Voting Rights Restoration
HB 1078 and SB 5086
The right to vote is fundamental to democracy, but it has long been hindered by harmful and discriminatory tactics like gerrymandering, poll closures, and purges of voter rolls. Today, thousands of Washington residents cannot vote because of a prior felony conviction — a measure that was also born out of a racist and discriminatory history. HB 1078 and SB 5086 strengthens our democracy by automatically restoring the right to vote for all citizens convicted of a felony offense upon their release from prison. Restoring voting rights for these individuals will lead to stronger and safer communities, address racial inequities within the criminal legal system, reduce recidivism, and create a democracy that is truly representational of every person in our community.
End Debt-Based Driver’s License Suspensions
Washington should not suspend driver’s licenses for unpaid fines and fees. This puts people at risk of being pulled over and charged with a crime the next time they drive to work, the grocery store, or a medical appointment. Driving While License Suspended in the Third Degree (DWLS3) is the most frequently charged crime in our state, representing hundreds of thousands of hours that police officers, sheriffs’ deputies, state troopers, prosecutors, judges, and jailers spend punishing people for “driving while poor.”
There are better ways to hold people accountable for missing payments. This legislation stops the suspension of driver’s licenses for financial reasons and the accompanying automatic loss of vehicle insurance coverage. Having a valid driver’s license is a necessity of life for many people in Washington, for work and to provide transportation for their families, which is an important public health and safety issue especially during a pandemic and economic crisis.
Immigrant Health Care
The effect that each individual’s access to health care has on everyone in Washington has been made starkly evident during the COVID-19 pandemic. Many immigrants in our state lack access to affordable health care coverage. This means they go without critical health services and have limited access to care. This bill would increase equity in health care by creating affordable health coverage options to all Washington State residents, regardless of immigration status. The bill would create a state-funded program to cover immigrants who, due to their immigration status, are ineligible for federal Medicaid and Qualified Health and Dental Plans. Meeting the basic health care needs for all Washingtonians is a cost-effective policy that makes every community healthier and is especially important during the pandemic, which has exacerbated underlying inequities.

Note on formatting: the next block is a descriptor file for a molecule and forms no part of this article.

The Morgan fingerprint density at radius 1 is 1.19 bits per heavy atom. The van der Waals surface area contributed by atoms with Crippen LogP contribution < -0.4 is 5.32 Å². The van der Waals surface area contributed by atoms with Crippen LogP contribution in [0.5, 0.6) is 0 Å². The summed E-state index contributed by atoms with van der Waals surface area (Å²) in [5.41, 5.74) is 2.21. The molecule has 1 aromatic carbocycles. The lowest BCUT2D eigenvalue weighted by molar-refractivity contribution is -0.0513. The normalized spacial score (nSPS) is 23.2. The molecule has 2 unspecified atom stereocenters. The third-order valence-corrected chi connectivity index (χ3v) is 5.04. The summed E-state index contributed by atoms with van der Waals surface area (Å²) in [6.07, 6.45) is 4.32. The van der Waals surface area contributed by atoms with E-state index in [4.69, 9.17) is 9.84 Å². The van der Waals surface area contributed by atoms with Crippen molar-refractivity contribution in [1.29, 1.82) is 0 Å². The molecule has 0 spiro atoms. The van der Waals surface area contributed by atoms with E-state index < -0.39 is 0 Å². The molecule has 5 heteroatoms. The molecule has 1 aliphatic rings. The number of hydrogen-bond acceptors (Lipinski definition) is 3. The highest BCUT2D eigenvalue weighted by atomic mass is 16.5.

Protecting Pregnant Patients Act
Anyone who is suffering a miscarriage should feel safe that they will receive the best care possible. Yet in Washington, care is often delayed or denied for pregnant patients due to the institutional policies of health systems. These restrictions on care are discriminatory, serve no medical purpose, and place the health and lives of pregnant patients at risk. This bill would prevent hospitals from interfering with a doctor or nurse’s ability to provide care to a patient who is miscarrying or experiencing an ectopic pregnancy.
Youth Access to Counsel
This bill protects the legal rights of young people suspected of unlawful behavior by requiring law enforcement agents to connect youth to a public defender before interviewing them or requesting they waive their constitutional rights to legal representation. Currently, police officers are not required to affirmatively provide legal representation to young people before asking them to make decisions that impact their rights. Studies show that young people do not fully understand the consequences of waiving their right to representation and are more likely than adults to waive their rights. This bill, similar to the Mi'Chance Dunlap-Gittens' Youth Rights Ordinance passed in 2020 by the Seattle City Council and King County Council, would safeguard the right to legal representation for young people throughout Washington.